As to your Corey Pavin arguement... Pavin, with his skill-set on 6400 yard courses, would have crushed Jones in the 20's.
As to "amateur status" position, c'mon Shanks - You know as well as I do that "Amateurism" in the 20's was a tool used by the Ivy-Leaguers to keep the "Great Unwashed" out of ther toney competitions. Travel was far more expensive than today, and only the rich could afford to go "on the curcuit". If a "less than wealthy" athlete took $5 dollars from a sponsor, he'd be booted (for life) from all "genteel" competition.
Jones was a spoiled (and ill-tempered) little rich kid who dominated the other spoiled little rich kids. The pro game was in it's infancy and purses were tiny ("touring pros" weren't allowed in the clubhouses at most country-club venues, and were often asked to enter the course through the "service" roads).
BTW, I don't contend that Hagen was a better player than Jones in the old days. My contention is that Jones didn't dominate Hagen... that they were about equal with Jones perhaps having a slight edge.
P.S. - I've been unable to find anything on the net regarding Hagen not having Jones in field in the four British Opens Hagen won in the 20's. Can you post a link?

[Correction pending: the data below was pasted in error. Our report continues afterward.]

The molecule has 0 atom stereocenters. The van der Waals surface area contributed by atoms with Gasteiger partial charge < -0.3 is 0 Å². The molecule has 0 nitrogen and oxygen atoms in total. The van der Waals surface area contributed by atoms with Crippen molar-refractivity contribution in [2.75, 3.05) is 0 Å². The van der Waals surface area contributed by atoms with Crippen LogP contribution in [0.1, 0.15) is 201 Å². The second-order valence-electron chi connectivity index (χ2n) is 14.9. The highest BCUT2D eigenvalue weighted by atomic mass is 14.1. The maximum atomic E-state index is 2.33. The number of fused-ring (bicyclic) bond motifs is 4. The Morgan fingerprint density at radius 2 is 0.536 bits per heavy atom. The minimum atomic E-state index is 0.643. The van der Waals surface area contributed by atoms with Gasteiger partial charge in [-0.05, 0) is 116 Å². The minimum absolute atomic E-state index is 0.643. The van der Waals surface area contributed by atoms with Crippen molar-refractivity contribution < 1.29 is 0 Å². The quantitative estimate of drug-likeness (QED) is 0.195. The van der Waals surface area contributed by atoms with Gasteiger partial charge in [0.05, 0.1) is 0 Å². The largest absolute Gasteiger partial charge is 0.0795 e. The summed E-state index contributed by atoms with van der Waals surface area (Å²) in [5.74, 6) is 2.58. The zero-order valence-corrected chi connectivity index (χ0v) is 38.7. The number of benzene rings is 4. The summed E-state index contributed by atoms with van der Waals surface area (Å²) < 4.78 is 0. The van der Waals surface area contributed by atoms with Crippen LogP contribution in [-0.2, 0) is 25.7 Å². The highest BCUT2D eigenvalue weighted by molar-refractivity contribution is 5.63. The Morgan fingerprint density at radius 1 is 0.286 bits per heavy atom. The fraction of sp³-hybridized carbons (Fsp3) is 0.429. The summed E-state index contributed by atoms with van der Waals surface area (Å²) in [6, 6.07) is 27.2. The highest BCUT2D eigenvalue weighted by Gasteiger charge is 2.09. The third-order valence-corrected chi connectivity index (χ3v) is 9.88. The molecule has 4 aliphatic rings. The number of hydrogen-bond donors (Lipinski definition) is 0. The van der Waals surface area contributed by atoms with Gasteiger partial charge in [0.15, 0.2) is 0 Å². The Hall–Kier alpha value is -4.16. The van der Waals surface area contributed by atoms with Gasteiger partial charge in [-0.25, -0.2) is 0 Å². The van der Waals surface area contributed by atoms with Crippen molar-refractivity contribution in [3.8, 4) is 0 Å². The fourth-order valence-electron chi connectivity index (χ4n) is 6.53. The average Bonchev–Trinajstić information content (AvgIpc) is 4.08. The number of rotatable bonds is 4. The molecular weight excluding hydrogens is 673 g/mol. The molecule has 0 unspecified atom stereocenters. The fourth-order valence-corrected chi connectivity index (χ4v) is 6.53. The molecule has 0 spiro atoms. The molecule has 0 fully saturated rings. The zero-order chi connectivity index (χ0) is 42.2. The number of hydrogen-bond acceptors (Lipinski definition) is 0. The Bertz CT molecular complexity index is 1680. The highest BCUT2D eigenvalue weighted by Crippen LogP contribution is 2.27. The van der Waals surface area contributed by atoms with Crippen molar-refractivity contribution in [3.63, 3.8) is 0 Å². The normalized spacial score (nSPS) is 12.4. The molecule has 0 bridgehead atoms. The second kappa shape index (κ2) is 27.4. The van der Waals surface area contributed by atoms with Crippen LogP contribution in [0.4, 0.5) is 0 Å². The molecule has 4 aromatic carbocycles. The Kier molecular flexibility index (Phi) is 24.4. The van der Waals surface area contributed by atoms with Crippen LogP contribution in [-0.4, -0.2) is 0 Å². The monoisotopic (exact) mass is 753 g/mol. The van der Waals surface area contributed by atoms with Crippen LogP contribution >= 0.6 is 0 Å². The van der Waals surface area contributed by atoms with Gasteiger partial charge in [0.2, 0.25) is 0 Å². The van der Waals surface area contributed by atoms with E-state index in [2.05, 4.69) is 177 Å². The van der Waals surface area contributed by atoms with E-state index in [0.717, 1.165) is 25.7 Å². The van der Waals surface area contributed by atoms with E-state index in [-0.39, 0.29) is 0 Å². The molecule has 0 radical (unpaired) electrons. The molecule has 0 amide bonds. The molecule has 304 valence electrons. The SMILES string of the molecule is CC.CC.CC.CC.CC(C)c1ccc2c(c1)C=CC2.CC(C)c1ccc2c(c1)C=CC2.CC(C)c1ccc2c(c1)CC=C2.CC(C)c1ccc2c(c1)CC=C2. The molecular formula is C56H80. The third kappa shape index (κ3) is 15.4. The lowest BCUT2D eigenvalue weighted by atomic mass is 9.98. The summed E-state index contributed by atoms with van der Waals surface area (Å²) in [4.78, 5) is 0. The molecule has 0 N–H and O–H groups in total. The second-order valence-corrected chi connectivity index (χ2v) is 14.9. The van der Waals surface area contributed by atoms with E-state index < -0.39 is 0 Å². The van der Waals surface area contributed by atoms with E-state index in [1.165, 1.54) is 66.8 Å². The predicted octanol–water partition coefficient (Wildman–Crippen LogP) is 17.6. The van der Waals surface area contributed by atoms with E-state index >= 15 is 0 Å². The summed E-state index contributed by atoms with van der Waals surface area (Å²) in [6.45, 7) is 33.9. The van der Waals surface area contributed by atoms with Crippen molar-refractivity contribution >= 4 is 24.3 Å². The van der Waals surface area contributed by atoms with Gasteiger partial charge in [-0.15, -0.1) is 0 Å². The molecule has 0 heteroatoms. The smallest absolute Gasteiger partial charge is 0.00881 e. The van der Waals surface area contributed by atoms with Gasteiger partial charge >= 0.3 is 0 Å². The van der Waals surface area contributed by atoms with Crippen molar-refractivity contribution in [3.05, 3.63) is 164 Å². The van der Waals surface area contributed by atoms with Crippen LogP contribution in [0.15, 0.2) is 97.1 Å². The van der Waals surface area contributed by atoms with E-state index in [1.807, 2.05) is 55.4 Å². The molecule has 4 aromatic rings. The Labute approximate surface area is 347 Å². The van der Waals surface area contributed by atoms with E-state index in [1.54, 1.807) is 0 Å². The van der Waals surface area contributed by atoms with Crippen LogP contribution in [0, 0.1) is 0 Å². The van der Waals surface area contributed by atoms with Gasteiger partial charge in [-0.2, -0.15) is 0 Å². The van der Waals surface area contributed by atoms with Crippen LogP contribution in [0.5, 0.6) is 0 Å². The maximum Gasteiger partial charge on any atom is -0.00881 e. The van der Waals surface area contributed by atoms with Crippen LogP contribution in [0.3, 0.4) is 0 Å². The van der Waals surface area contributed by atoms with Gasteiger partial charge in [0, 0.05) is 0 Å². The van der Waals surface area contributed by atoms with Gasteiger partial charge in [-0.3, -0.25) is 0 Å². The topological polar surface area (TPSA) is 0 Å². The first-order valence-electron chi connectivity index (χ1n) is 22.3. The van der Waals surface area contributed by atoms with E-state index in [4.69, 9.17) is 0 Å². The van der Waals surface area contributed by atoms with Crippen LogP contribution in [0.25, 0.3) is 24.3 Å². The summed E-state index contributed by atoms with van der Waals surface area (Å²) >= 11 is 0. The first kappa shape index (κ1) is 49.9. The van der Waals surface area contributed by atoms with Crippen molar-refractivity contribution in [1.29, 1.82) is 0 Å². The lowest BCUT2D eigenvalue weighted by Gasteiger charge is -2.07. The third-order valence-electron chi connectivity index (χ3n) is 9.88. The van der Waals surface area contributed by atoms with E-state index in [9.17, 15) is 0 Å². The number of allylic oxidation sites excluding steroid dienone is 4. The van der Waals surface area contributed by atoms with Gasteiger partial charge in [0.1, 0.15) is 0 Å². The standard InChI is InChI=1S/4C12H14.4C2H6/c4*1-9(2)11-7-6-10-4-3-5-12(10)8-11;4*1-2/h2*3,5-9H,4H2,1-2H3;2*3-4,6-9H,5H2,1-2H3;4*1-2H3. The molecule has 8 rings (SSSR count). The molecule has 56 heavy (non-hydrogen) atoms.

They both played in all 11 US Opens from 1920-1930. Hagen never won any of those and finished ahead of Jones in only 2. Jones won four of those and finished 2nd in 4 others.
I don't know what to say about your overt resentment of American society and the golf game in general in the 1920's. But if travel was expensive for amateurs back then, it was also expensive for pros. I'm quite certain that if you took a talent like Jones and gave him modern equipment, he'd be able to make a representative showing on a 6400 yard course. C'mon now.
PS - you can check Hagens Record in wikipedia.
Quite right, In my opinion the social politics of the 1920's, particularly the elitist "amateur" athletic movement, was a national embarassment.
Jones was the "poster boy" for that '20's mindset. He was the biggest fish in a teensy little private pond. If he got tossed into the ocean of talent of today's game, he'd vanish off the radar screen.
Besides, because there were so few in the music business back in the 1700's, does that make Mozart any less of a musician? A genius is a genius.
By the way, Tiger Woods certainly didn't have to work for a living during his development now, did he?
He played in MORE tournaments as an amateur - nationwide - than Jones ever did.
If you are gonna knock the priviledge of Bobby Jones, you better start knocking Earl Woods as well.